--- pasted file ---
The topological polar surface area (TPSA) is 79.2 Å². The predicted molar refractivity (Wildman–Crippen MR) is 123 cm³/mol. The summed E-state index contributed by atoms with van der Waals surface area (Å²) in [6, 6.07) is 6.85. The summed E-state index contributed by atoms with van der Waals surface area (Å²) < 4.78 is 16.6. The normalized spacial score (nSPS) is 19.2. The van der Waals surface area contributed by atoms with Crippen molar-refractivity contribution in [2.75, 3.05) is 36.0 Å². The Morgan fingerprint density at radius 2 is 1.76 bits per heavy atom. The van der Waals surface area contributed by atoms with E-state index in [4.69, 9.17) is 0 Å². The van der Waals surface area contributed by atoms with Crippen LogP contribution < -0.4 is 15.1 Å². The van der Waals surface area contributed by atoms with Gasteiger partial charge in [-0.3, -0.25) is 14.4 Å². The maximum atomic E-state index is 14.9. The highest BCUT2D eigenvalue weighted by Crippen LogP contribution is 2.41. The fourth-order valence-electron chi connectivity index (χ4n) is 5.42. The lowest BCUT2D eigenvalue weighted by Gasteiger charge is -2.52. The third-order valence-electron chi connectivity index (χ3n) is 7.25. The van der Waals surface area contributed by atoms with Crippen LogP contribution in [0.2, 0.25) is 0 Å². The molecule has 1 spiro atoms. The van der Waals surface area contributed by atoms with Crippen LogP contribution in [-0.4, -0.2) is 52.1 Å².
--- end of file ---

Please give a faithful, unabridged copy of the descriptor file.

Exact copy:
The topological polar surface area (TPSA) is 79.2 Å². The predicted molar refractivity (Wildman–Crippen MR) is 123 cm³/mol. The summed E-state index contributed by atoms with van der Waals surface area (Å²) in [6, 6.07) is 6.85. The summed E-state index contributed by atoms with van der Waals surface area (Å²) < 4.78 is 16.6. The normalized spacial score (nSPS) is 19.2. The van der Waals surface area contributed by atoms with Crippen molar-refractivity contribution in [2.75, 3.05) is 36.0 Å². The Morgan fingerprint density at radius 2 is 1.76 bits per heavy atom. The van der Waals surface area contributed by atoms with E-state index in [4.69, 9.17) is 0 Å². The van der Waals surface area contributed by atoms with Crippen LogP contribution < -0.4 is 15.1 Å². The van der Waals surface area contributed by atoms with Gasteiger partial charge in [-0.3, -0.25) is 14.4 Å². The maximum atomic E-state index is 14.9. The highest BCUT2D eigenvalue weighted by Crippen LogP contribution is 2.41. The fourth-order valence-electron chi connectivity index (χ4n) is 5.42. The lowest BCUT2D eigenvalue weighted by Gasteiger charge is -2.52. The third-order valence-electron chi connectivity index (χ3n) is 7.25. The van der Waals surface area contributed by atoms with Crippen LogP contribution in [0.2, 0.25) is 0 Å². The molecule has 1 spiro atoms. The van der Waals surface area contributed by atoms with Crippen LogP contribution in [-0.4, -0.2) is 52.1 Å².